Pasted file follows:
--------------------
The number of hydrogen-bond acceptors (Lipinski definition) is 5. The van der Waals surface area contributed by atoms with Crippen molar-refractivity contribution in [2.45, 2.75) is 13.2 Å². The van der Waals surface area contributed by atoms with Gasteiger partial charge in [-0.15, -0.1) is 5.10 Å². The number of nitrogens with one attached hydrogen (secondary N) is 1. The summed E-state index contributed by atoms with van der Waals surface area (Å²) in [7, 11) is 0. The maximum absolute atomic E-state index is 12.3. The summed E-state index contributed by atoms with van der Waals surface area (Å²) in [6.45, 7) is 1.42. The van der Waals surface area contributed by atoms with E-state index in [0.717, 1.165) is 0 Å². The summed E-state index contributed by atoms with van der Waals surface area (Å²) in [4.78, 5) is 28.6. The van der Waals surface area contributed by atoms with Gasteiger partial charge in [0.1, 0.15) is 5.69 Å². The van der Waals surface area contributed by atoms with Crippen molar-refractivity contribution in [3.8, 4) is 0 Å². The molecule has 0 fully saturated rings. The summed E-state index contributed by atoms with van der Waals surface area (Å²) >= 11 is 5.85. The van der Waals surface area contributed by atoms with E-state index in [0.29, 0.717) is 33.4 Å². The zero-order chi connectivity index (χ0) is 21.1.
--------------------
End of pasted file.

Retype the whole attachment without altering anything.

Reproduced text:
The number of hydrogen-bond acceptors (Lipinski definition) is 5. The van der Waals surface area contributed by atoms with Crippen molar-refractivity contribution in [2.45, 2.75) is 13.2 Å². The van der Waals surface area contributed by atoms with Gasteiger partial charge in [-0.15, -0.1) is 5.10 Å². The number of nitrogens with one attached hydrogen (secondary N) is 1. The summed E-state index contributed by atoms with van der Waals surface area (Å²) in [7, 11) is 0. The maximum absolute atomic E-state index is 12.3. The summed E-state index contributed by atoms with van der Waals surface area (Å²) in [6.45, 7) is 1.42. The van der Waals surface area contributed by atoms with E-state index in [0.717, 1.165) is 0 Å². The summed E-state index contributed by atoms with van der Waals surface area (Å²) in [4.78, 5) is 28.6. The van der Waals surface area contributed by atoms with Gasteiger partial charge in [0.1, 0.15) is 5.69 Å². The van der Waals surface area contributed by atoms with Crippen molar-refractivity contribution in [3.8, 4) is 0 Å². The molecule has 0 fully saturated rings. The summed E-state index contributed by atoms with van der Waals surface area (Å²) >= 11 is 5.85. The van der Waals surface area contributed by atoms with E-state index in [0.29, 0.717) is 33.4 Å². The zero-order chi connectivity index (χ0) is 21.1.